S.E.M. Ensemble

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Petr Kotik on “Letters to Olga” and Václav Havel

In the Summer of 1988, I started to work on a new piece, using excerpts from articles published in the New York Times. There was an extreme heat wave and droughts in the Midwest. The newspapers were full of bizarre stories, not only about the weather, but also about the presidential election campaign; some of these stories bordered on the absurd. The piece I started was to be a collage of text and music, from small fragments to large excerpts. As I composed, I began to have doubts about the newspaper texts. Just as I was about to abandon the project, I came across “Letters to Olga” by Václav Havel, which had just been published in English. When I opened the book and glanced at the writing, I knew that I had found the right text for my piece. Havel’s letters to his wife Olga were written from 1979 to 1982, while serving jail time for his political activities. The letters cover a broad range of topics (like the newspaper texts had), from the philosophical to the practical, from descriptions of jail to observations about other inmates – some of them his friends and co-defendants.

Around this time, I had been going back to Prague frequently, to visit family and to perform in various settings. These performances were arranged by friends of mine who were all participating in or connected to dissent from the politics of the government.

My visit at the end of 1988 was unusually colorful. Our whole family (Charlotta, Tom, Jan and myself) ended up in Prague with the family of Paula Cooper and her husband Jack Macrae. Jack, who was in charge of Henry Holt & Co, was preparing to publish a paperback edition of Havel’s “Letters to Olga.” For this edition, Jack wanted to have an introduction by Havel.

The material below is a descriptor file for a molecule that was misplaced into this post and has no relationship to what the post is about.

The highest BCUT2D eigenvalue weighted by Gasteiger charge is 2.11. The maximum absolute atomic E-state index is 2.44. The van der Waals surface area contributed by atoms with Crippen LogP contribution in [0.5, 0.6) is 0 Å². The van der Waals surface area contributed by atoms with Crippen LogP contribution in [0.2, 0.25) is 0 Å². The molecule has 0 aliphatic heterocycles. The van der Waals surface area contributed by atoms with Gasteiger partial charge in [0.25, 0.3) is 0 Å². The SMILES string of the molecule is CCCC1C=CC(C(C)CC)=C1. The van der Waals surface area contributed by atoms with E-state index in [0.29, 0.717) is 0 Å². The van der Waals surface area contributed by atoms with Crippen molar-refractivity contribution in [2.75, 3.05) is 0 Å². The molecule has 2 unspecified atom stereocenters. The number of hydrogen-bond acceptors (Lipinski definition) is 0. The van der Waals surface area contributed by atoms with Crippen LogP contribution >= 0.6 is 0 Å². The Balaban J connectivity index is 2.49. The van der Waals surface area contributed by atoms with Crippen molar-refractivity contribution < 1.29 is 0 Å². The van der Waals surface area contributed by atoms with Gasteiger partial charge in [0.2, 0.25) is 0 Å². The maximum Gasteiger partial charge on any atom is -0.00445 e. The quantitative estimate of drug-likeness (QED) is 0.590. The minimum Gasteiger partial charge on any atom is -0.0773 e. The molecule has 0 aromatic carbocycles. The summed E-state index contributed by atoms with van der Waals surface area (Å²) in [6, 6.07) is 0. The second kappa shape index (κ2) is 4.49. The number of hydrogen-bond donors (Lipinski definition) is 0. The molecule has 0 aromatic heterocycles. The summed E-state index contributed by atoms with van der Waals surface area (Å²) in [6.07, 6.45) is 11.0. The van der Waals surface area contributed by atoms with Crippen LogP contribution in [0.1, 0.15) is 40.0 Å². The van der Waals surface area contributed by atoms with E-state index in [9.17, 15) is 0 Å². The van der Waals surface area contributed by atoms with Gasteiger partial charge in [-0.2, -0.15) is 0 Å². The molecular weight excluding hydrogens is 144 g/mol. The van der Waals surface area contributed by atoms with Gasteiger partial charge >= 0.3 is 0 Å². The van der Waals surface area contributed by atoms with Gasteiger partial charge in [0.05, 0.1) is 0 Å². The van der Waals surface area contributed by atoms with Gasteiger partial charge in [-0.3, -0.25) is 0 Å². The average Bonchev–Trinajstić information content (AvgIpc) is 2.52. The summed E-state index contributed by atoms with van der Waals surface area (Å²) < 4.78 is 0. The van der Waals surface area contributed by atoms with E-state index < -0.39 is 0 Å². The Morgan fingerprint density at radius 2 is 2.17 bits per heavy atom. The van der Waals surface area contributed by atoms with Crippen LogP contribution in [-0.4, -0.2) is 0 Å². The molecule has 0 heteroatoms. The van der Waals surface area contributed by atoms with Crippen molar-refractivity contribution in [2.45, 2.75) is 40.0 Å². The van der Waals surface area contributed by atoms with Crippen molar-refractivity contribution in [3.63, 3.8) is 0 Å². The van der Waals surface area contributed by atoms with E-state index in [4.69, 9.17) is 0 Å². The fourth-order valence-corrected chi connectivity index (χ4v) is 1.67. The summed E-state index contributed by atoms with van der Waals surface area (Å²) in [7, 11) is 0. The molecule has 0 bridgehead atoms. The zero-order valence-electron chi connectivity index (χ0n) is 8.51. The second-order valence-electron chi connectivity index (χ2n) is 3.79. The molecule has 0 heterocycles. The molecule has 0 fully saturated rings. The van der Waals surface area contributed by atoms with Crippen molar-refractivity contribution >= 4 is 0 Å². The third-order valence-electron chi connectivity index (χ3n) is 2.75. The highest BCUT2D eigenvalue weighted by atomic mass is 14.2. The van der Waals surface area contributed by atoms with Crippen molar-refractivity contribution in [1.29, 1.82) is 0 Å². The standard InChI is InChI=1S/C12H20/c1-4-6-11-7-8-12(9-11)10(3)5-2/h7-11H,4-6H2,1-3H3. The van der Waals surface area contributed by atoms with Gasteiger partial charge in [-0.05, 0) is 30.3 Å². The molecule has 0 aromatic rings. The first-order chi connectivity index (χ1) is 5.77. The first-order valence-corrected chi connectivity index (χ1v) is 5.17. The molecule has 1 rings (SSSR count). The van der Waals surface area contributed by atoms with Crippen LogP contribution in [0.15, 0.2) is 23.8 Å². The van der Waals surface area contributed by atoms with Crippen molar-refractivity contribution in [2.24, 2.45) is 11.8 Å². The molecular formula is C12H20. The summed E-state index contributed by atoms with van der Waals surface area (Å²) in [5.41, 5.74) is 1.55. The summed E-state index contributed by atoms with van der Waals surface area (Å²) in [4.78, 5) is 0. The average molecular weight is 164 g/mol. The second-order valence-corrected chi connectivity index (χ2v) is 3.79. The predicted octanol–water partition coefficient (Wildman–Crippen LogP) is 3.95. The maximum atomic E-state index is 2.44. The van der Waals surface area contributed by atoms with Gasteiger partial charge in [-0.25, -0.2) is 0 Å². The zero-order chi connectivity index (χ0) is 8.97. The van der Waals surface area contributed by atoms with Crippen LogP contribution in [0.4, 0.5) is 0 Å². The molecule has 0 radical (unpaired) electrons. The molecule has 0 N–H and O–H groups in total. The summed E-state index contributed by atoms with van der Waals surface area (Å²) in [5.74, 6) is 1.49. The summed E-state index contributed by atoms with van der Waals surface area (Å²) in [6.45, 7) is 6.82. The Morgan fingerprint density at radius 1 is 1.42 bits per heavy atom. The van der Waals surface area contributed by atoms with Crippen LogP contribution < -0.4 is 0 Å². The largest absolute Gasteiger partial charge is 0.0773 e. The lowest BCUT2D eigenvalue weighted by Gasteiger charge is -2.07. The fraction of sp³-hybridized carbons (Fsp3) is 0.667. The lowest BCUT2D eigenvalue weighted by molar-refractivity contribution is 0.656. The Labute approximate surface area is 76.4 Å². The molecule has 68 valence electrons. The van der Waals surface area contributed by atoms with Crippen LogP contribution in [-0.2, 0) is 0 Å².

Havel giving his permission for me to use his text in my piece.

Václav Havel and I had known each other well since the mid-1960s, and I was planning to see him, to tell him about my plans to use his “Letters to Olga” for my next piece. As it was around Christmas, and all of us had plenty of time (this seems almost unreal in our present rat-race situation). I recall meeting often with Havel during these few weeks in Prague, with Paula and Jack joining us on a few occasions. Havel agreed to write the introduction for the paperback edition of “Letters to Olga,” and would give me the text later. On January 2, 1989, I gave a solo concert as part of a lecture series by the dissident philosopher Petr Rezek. My concert was announced as another lecture under the title “A Whistle from Brooklyn” [Brooklynská píšťalka], as at that time, concerts were only allowed as productions of the state concert agency. Havel agreed to come to the concert and give me the typed text. He showed up during the intermission and gave me, in the open, the envelope with his text. Contrary to my expectation of being searched by the secret police, nothing happened and I brought Havel’s introduction safely to New York.